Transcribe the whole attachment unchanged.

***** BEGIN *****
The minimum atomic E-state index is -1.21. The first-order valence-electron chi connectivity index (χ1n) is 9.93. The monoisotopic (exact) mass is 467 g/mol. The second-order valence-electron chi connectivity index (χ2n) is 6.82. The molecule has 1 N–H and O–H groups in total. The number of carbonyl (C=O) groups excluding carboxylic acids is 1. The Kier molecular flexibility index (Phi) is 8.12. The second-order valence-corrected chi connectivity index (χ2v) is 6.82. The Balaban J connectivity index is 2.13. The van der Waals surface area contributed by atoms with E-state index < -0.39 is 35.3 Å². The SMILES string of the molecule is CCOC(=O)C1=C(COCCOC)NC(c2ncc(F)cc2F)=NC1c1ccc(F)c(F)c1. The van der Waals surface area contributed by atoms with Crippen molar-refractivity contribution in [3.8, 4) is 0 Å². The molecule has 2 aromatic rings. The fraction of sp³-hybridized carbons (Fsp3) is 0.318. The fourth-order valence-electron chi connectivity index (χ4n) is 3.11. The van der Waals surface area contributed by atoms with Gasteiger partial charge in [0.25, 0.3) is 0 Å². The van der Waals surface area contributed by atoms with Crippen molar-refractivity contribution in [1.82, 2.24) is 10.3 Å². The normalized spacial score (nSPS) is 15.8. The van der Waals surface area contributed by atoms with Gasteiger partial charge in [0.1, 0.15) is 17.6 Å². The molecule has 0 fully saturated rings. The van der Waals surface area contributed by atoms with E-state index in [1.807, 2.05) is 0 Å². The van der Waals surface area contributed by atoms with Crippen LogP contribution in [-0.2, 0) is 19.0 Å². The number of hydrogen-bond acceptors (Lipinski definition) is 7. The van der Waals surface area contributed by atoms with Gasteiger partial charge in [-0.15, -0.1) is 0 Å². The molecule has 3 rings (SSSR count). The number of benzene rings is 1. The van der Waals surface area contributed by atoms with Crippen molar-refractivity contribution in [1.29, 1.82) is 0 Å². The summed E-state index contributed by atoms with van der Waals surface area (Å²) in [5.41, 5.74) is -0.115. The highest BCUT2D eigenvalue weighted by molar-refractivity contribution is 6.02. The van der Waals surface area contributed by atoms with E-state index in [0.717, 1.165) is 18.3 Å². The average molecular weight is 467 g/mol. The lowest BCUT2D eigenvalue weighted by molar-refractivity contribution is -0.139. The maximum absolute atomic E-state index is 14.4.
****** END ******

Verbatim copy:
The minimum atomic E-state index is -1.21. The first-order valence-electron chi connectivity index (χ1n) is 9.93. The monoisotopic (exact) mass is 467 g/mol. The second-order valence-electron chi connectivity index (χ2n) is 6.82. The molecule has 1 N–H and O–H groups in total. The number of carbonyl (C=O) groups excluding carboxylic acids is 1. The Kier molecular flexibility index (Phi) is 8.12. The second-order valence-corrected chi connectivity index (χ2v) is 6.82. The Balaban J connectivity index is 2.13. The van der Waals surface area contributed by atoms with E-state index < -0.39 is 35.3 Å². The SMILES string of the molecule is CCOC(=O)C1=C(COCCOC)NC(c2ncc(F)cc2F)=NC1c1ccc(F)c(F)c1. The van der Waals surface area contributed by atoms with Crippen molar-refractivity contribution in [3.8, 4) is 0 Å². The molecule has 2 aromatic rings. The fraction of sp³-hybridized carbons (Fsp3) is 0.318. The fourth-order valence-electron chi connectivity index (χ4n) is 3.11. The van der Waals surface area contributed by atoms with Gasteiger partial charge in [0.25, 0.3) is 0 Å². The van der Waals surface area contributed by atoms with Crippen molar-refractivity contribution in [1.82, 2.24) is 10.3 Å². The normalized spacial score (nSPS) is 15.8. The van der Waals surface area contributed by atoms with Gasteiger partial charge in [0.1, 0.15) is 17.6 Å². The molecule has 0 fully saturated rings. The van der Waals surface area contributed by atoms with E-state index in [1.807, 2.05) is 0 Å². The van der Waals surface area contributed by atoms with Crippen LogP contribution in [-0.2, 0) is 19.0 Å². The number of hydrogen-bond acceptors (Lipinski definition) is 7. The van der Waals surface area contributed by atoms with Gasteiger partial charge in [-0.15, -0.1) is 0 Å². The molecule has 3 rings (SSSR count). The number of benzene rings is 1. The van der Waals surface area contributed by atoms with Crippen molar-refractivity contribution in [1.29, 1.82) is 0 Å². The summed E-state index contributed by atoms with van der Waals surface area (Å²) in [5.41, 5.74) is -0.115. The highest BCUT2D eigenvalue weighted by molar-refractivity contribution is 6.02. The van der Waals surface area contributed by atoms with E-state index in [0.717, 1.165) is 18.3 Å². The average molecular weight is 467 g/mol. The lowest BCUT2D eigenvalue weighted by molar-refractivity contribution is -0.139. The maximum absolute atomic E-state index is 14.4.